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Kaepernick’s influence extends beyond taking a knee

Colin Kaepernick's message extends past deal with Nike

Colin Kaepernick's recent ad with Nike.

Nike

Colin Kaepernick's recent ad with Nike.

Isabella Ashton, Editor-in-Chief

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It was in 2016 when Colin Kaepernick first knelt during the National Anthem. What ensued was a firestorm of controversy as a culture war, racial tensions, and politics converged. And now, two years later, the former NFL quarterback has reignited the conversation.

“Believe in something. Even if it means sacrificing everything. Just do it.”

That’s the text on Nike’s newest advertisement featuring Kaepernick. On Labor Day, the company announced that Kaepernick was to be the latest face of their campaign.

Kaepernick was a quarterback for the San Francisco 49ers when he began his protests. His intent was to spread awareness on police brutality and systematic oppression faced by black Americans and people of color, and while these efforts were praised by some, others deemed his kneeling unpatriotic. With such a polarizing figure becoming the face of Nike, it did not take long for supporters and critics of the ad to take their opinions to social media.

Both NBA star Lebron James and tennis champion Serena Williams expressed solidarity with Nike. Williams has spoken out in support of Kaepernick in the past, and tweeted that she was “[especially] proud to be a part of the Nike family today,” after the ad was released.

Those who opposed the ad posted videos of themselves on Twitter burning their Nike merchandise. The hashtag #BanNike began to circulate. Perhaps some of the most extreme backlash to the ad came from the Kenner, Louisiana mayor E. Ben Zahn III who, according to Vox, released a memorandum stating that Nike merchandise would be banned from all Kenner recreational facilities. (This has since been cited as unconstitutional by the ACLU.)

On the other side of the political spectrum, some liberals are also criticizing Kaepernick’s Nike endorsement. They fear that his original message will be watered down by partnering it with a corporation. In the end, they argue, the company’s main motivation is to make money, not promote social justice.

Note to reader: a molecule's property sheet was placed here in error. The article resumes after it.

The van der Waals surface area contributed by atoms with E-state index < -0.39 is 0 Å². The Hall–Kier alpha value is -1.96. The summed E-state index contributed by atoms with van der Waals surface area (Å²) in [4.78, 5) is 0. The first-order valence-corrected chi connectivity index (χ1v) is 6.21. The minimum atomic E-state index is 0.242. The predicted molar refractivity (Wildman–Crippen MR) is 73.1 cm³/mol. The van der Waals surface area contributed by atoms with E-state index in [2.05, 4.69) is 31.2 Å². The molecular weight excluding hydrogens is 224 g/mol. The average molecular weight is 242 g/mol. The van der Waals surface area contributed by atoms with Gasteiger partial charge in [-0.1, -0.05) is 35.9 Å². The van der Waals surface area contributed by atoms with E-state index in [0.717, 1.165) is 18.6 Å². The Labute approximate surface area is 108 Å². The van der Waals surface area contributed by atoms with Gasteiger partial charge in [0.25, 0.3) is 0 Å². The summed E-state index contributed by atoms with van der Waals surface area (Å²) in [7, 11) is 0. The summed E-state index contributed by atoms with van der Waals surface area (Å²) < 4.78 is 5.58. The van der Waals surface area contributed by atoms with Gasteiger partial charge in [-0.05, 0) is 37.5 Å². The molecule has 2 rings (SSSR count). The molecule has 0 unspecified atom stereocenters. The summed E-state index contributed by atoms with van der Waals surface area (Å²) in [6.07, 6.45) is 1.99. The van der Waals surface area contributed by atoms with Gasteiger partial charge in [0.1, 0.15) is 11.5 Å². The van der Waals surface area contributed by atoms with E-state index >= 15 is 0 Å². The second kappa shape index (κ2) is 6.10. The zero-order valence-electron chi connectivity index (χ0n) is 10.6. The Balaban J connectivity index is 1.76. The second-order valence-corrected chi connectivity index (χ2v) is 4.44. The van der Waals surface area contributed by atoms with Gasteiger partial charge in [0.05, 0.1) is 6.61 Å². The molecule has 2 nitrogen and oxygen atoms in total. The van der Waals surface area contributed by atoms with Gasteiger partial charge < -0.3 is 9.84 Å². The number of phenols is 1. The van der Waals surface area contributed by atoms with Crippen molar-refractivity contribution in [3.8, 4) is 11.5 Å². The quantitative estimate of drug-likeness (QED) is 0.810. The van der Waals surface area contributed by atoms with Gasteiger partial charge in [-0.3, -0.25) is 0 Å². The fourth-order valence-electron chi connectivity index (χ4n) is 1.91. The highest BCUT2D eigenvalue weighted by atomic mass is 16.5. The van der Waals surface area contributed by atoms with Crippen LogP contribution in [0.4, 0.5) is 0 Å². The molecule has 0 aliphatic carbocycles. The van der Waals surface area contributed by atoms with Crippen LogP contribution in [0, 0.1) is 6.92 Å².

Eventually, we must ask if we are trading cultural influence for currency. Nike, likely, is not selling gear with Kaepernick kneeling, or his stated issues with capitalism, or his disdain for the presidency. It shall be neatly packaged rhymes and slogans, enough to make one remember who is being honored, but unwilling to endorse his true motives,” said Tyler Tynes in an article for SB Nation.

Nike’s ad comes at a time where the NFL’s policies surrounding national anthem protests are in a state of flux.

Last May, the NFL announced that players would either have to stand for the national anthem or stay in the locker room, but this policy was suspended. No other policy has been created, and as the football season continues, protests do as well.

Members of the Miami Dolphins and Philadelphia Eagles knelt or raised their fists in protest in a preseason game. In the following weeks, protests have remained scattered, with several players from the Dolphins, Eagles, and Jacksonville Jaguars kneeling, raising their fists, or staying in the locker room during the anthem.

But players’ actions are not just limited to anthem protests. Philadelphia Eagles safety Malcolm Jenkins and former Arizona Cardinals wide receiver Anquan Boldin founded the Player’s Coalition in 2017, and the nonprofit organization is now governed by twelve NFL players.

At the start of this football season, the coalition wrote an open letter titled The Fight Continues. In it, they highlighted the work they’ve done off the field.

[…] We have made trips to Capitol Hill, gone on ride-alongs with police officers and held meetings with grassroots organizations, community advocates, public defenders, and progressive prosecutors. […] We lobbied for criminal justice reform in New York, Pennsylvania, and Boston, pushed for the restoration of voting rights in Florida and Louisiana, and for prosecutor accountability across the country. We hosted D.A.–candidate forums in multiple states, including California and Missouri. This is just a sampling of what we have done,” the letter said.  

The letter also commended Kaepernick’s actions.

“Colin Kaepernick started a movement through protest, taking a knee to put a laser focus on the men and women who have died because of police brutality. His efforts have inspired us to work on behalf of our lost brothers’ memory to try to stop the carnage. He did this at great personal cost to himself. Surely it’s an act of patriotism to forfeit your job to fight for others.”

Kaepernick has not been signed for two seasons, and is filing a grievance against the NFL, accusing them of colluding to keep him off the field. With this legal battle ahead, his Nike ad still generating controversy, and his name at the center of a heated debate, Kaepernick is set to remain in the picture.

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Kaepernick’s influence extends beyond taking a knee